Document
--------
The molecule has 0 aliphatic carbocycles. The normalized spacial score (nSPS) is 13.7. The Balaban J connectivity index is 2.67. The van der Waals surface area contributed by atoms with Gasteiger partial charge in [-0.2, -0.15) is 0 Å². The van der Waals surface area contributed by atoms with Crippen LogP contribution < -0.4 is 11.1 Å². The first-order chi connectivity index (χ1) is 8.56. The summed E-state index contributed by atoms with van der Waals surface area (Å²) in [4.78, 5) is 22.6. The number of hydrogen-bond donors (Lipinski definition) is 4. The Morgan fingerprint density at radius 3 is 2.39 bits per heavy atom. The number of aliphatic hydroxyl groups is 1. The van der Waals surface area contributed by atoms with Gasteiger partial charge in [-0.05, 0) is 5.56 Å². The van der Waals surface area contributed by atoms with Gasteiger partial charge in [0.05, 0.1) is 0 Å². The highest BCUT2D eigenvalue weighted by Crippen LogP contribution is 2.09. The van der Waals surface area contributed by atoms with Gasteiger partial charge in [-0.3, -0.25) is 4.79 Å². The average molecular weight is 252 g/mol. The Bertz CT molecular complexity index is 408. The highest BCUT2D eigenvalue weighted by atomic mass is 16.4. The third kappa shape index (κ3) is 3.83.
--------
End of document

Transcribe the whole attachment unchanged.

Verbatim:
The molecule has 0 aliphatic carbocycles. The normalized spacial score (nSPS) is 13.7. The Balaban J connectivity index is 2.67. The van der Waals surface area contributed by atoms with Gasteiger partial charge in [-0.2, -0.15) is 0 Å². The van der Waals surface area contributed by atoms with Crippen LogP contribution < -0.4 is 11.1 Å². The first-order chi connectivity index (χ1) is 8.56. The summed E-state index contributed by atoms with van der Waals surface area (Å²) in [4.78, 5) is 22.6. The number of hydrogen-bond donors (Lipinski definition) is 4. The Morgan fingerprint density at radius 3 is 2.39 bits per heavy atom. The number of aliphatic hydroxyl groups is 1. The van der Waals surface area contributed by atoms with Gasteiger partial charge in [-0.05, 0) is 5.56 Å². The van der Waals surface area contributed by atoms with Gasteiger partial charge in [0.05, 0.1) is 0 Å². The highest BCUT2D eigenvalue weighted by Crippen LogP contribution is 2.09. The van der Waals surface area contributed by atoms with Gasteiger partial charge in [-0.3, -0.25) is 4.79 Å². The average molecular weight is 252 g/mol. The Bertz CT molecular complexity index is 408. The highest BCUT2D eigenvalue weighted by atomic mass is 16.4. The third kappa shape index (κ3) is 3.83.